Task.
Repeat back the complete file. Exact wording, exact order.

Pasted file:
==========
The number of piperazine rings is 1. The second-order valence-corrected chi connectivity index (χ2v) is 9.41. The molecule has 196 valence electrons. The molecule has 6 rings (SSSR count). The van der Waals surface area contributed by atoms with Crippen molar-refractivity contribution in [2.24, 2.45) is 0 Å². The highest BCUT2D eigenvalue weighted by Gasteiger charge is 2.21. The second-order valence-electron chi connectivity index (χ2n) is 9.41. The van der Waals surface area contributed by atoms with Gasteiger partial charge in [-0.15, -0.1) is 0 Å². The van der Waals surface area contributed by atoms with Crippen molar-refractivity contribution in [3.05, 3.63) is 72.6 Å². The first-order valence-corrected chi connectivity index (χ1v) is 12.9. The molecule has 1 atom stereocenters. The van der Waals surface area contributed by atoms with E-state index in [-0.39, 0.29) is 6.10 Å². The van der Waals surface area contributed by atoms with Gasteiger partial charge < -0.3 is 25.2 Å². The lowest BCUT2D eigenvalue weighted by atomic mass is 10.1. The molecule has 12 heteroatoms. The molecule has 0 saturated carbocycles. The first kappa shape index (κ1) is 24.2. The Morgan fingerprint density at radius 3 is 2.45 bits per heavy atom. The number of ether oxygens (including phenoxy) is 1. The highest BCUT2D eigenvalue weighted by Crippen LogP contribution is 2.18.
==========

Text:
The number of piperazine rings is 1. The second-order valence-corrected chi connectivity index (χ2v) is 9.41. The molecule has 196 valence electrons. The molecule has 6 rings (SSSR count). The van der Waals surface area contributed by atoms with Crippen molar-refractivity contribution in [2.24, 2.45) is 0 Å². The highest BCUT2D eigenvalue weighted by Gasteiger charge is 2.21. The second-order valence-electron chi connectivity index (χ2n) is 9.41. The van der Waals surface area contributed by atoms with Gasteiger partial charge in [-0.15, -0.1) is 0 Å². The van der Waals surface area contributed by atoms with Crippen molar-refractivity contribution in [3.05, 3.63) is 72.6 Å². The first-order valence-corrected chi connectivity index (χ1v) is 12.9. The molecule has 1 atom stereocenters. The van der Waals surface area contributed by atoms with E-state index in [-0.39, 0.29) is 6.10 Å². The van der Waals surface area contributed by atoms with Gasteiger partial charge < -0.3 is 25.2 Å². The lowest BCUT2D eigenvalue weighted by atomic mass is 10.1. The molecule has 12 heteroatoms. The molecule has 0 saturated carbocycles. The first kappa shape index (κ1) is 24.2. The Morgan fingerprint density at radius 3 is 2.45 bits per heavy atom. The number of ether oxygens (including phenoxy) is 1. The highest BCUT2D eigenvalue weighted by Crippen LogP contribution is 2.18.